Agrarian: Özdemir allows more grain cultivation

In view of the strained international agricultural markets as a result of the Ukraine war, farmers in Germany can use more land for growing grain.

Agrarian: Özdemir allows more grain cultivation

In view of the strained international agricultural markets as a result of the Ukraine war, farmers in Germany can use more land for growing grain. To this end, the new EU regulations on set-aside and crop rotation are to be suspended once. That is what a compromise proposal by Agriculture Minister Cem Özdemir (Greens) envisages.

The farmers' association welcomed the step and emphasized on Saturday that the proposal came at the last minute. Approval also came from the federal states and from the FDP.

Özdemir wants to enable farmers to use agricultural land for the cultivation of certain crops for food production for longer. The additional species protection areas actually planned are not to be introduced until 2024. Farmers could then continue to grow food on these areas in the coming year.

Suspension of crop rotation and set-aside

The background to this are EU regulations that will take effect from 2023, according to which part of the agricultural land is used for species protection and, in addition, the cultivation of the same crop two years in a row on the same area should no longer be possible to protect the soil. However, Brussels had left the implementation of the requirements to the respective EU states. Özdemir has now submitted his proposal to the federal states for the implementation of the Commission's decision, which envisages suspending crop rotation and set-aside. According to the information, he needs the approval of the countries.

According to the ministry, the first mandatory set-aside will be suspended once in the coming year. Instead, agricultural cultivation should continue to be possible, "albeit limited to the production of food in line with the objectives of the Commission proposal, and therefore to the crops of cereals (without corn), sunflowers and legumes (without soybeans)," it said. This only applies to the areas that were not already designated as fallow arable land in 2021 and 2022: "The existing biodiversity areas will continue to be protected and can provide their services for nature and species protection as well as sustainable agriculture."

Özdemir: Putin is playing with hunger

In addition, according to the information provided, the EU has followed Özdemir's suggestion and is allowing an exception when changing crop rotations. The corresponding regulation will be suspended once in 2023. This would allow farmers in Germany to exceptionally grow wheat after wheat on around 380,000 hectares. According to scientific calculations, up to 3.4 million tons of wheat could be grown in this way. This is the best way to "keep the grain yields in Germany stable and thus contribute to the stability of the world markets," it said.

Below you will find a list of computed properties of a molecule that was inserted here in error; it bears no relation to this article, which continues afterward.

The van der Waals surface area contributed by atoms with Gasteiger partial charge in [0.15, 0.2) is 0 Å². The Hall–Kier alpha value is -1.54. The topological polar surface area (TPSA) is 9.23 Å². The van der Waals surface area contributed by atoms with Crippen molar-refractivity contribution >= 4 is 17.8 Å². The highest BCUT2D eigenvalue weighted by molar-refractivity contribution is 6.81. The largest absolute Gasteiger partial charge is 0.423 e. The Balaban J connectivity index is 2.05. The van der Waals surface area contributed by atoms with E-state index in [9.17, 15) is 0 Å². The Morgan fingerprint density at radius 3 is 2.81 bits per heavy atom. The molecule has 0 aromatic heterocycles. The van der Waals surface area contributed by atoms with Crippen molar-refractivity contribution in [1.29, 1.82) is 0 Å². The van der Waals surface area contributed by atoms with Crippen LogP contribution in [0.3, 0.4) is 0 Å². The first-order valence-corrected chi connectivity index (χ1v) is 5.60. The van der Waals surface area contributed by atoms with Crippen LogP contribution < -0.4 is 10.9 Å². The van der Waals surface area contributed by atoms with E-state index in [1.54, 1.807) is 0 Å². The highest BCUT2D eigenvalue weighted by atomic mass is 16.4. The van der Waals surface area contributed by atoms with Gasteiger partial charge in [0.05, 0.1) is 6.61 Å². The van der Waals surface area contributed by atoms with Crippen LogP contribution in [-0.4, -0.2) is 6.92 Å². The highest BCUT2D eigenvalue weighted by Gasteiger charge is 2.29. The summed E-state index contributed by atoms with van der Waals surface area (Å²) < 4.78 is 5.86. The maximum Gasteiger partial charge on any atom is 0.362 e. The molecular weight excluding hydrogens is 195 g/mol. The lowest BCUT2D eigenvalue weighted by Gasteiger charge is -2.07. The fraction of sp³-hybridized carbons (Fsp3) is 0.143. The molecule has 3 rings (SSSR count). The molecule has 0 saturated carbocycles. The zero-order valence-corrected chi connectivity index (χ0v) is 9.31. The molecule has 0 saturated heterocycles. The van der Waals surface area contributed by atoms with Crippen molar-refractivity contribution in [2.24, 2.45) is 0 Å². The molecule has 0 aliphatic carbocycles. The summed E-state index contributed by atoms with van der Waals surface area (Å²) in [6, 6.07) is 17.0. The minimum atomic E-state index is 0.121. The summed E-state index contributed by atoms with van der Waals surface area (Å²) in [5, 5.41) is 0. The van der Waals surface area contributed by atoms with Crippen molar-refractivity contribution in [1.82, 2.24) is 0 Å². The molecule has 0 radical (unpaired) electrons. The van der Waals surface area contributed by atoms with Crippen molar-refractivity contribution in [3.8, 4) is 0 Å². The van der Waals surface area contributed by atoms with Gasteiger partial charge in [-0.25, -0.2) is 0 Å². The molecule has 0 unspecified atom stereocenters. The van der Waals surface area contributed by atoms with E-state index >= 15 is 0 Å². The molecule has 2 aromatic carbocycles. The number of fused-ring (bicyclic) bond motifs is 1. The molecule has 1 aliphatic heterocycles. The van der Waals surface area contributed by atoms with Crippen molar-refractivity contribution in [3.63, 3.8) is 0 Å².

Özdemir said Russian President Vladimir Putin is toying with hunger, and he is doing it at the expense of the world's poorest. At the same time, hunger is greatest where the climate crisis is already having serious consequences. "For me, therefore, every measure to solve a crisis must be checked to ensure that it does not exacerbate another," said the Green politician. Agriculture in Germany made an offer to calm the grain markets by maintaining production. Farmers now know what they can sow in a few weeks.

The President of the German Farmers' Union, Joachim Rukwied, welcomed the proposal to suspend EU rules on set-aside and crop rotation. "This decision was overdue and comes at the last minute," he said. "We farmers have already started planning cultivation for the coming year and need planning security." A suspension for one year is certainly not sufficient from Rukwied's point of view. In order to continue to guarantee a secure food supply and to be able to react in times of crisis, all areas must be able to be used on which it makes agricultural sense. The federal states would now have to confirm this quickly.

Baden-Württemberg and the FDP also welcomed the compromise proposal. Özdemir has finally given in, said the Stuttgart Minister for Food, Rural Areas and Consumer Protection, Peter Hauk (CDU), who is also spokesman for the Union-led agricultural departments of the federal states. The deputy FDP parliamentary group leader in the Bundestag, Carina Konrad, made a similar statement. Now the regulations must be implemented quickly and with legal certainty, since the sowing is imminent. It is good that Özdemir has recognized how dramatic the global hunger crisis is and that farmers are being able to grow more grain.

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